ADHD – LD6

17 03 2008

ADHD kid
 

While I personally find autism the most challenging and confusing disorder to deal with (perhaps because it is not “one” disorder?), Attention Deficit Disorder-ADD or Attention Deficit Hyperactivity Disorder-ADHD is certainly the most common of all childhood developmental disorders and also has generated the greatest amount of controversy as far as standards of diagnosis, treatment and parenting are concerned.

Undoubtedly, something that affects up to 5-10% of all children will call for a great deal of attention. ADD or ADHD (I generally prefer the second term but there are some kids who are attention deficit but not markedly hyperactive), should be detected as early as possible. What is often considered naughtiness is most often ADHD. In severe instances, the child will be thought of as “uncontrollable”, “terribly disobedient”, and perhaps also “unmanageable”. Hearing any of these terms (or their many cognates) should indicate the need for a professional evaluation.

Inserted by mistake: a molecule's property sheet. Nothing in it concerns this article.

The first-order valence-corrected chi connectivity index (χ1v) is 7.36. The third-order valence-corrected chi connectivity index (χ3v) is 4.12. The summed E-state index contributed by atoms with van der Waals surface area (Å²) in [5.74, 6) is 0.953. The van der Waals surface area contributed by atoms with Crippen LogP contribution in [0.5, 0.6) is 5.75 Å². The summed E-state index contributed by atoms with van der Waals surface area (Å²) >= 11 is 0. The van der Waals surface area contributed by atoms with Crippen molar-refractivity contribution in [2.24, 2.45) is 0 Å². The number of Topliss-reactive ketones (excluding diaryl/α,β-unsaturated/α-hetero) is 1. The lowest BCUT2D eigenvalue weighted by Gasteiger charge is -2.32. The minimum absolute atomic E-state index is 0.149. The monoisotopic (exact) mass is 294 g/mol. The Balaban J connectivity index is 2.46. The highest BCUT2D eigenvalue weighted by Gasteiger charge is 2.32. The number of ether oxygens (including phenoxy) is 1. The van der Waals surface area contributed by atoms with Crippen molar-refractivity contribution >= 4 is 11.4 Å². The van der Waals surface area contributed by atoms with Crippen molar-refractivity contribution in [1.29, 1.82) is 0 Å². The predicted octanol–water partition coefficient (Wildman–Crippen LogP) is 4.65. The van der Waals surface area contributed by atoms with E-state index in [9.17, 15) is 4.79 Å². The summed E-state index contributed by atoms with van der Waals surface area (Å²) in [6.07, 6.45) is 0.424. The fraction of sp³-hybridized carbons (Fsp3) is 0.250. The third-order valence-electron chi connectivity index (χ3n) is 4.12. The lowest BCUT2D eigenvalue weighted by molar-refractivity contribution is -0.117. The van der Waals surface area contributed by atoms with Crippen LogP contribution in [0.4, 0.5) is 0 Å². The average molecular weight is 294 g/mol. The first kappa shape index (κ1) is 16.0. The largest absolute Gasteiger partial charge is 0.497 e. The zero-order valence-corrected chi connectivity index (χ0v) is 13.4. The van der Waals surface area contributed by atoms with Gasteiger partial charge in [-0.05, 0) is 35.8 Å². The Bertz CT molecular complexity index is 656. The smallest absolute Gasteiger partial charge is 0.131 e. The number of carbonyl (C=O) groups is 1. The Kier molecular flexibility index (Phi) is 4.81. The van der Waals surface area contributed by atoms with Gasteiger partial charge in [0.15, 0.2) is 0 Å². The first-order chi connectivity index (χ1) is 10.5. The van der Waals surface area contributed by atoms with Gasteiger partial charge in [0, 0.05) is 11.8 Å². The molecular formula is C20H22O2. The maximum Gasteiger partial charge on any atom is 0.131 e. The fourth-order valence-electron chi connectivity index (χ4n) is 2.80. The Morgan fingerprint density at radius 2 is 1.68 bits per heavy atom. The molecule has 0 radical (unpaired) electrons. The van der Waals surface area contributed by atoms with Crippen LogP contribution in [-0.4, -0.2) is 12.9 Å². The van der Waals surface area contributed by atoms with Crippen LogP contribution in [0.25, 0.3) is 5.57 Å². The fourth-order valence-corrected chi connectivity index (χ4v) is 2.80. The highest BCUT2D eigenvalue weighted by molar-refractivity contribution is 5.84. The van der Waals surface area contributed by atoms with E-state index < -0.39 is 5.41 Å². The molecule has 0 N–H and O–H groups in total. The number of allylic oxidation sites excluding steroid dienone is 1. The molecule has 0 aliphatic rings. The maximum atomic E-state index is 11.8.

In older children, once in school teachers will notice the short attention span and perhaps also the fidgetiness that goes with it and may call for an evaluation. Children with ADHD are often as intelligent as their peers or more so but will lag behind in the developmental testing due to the cumulative effecs of the short attention span. It is not uncommon to find dyslexia and or dyspraxia also showing up in a detailed evaluation but more commonly ADHD occurs alone. ADHD is now thought to be a catch-all designation that includes at least 5 or 6 different types of disorders, but you can find out more about that in your own research.ADHD chart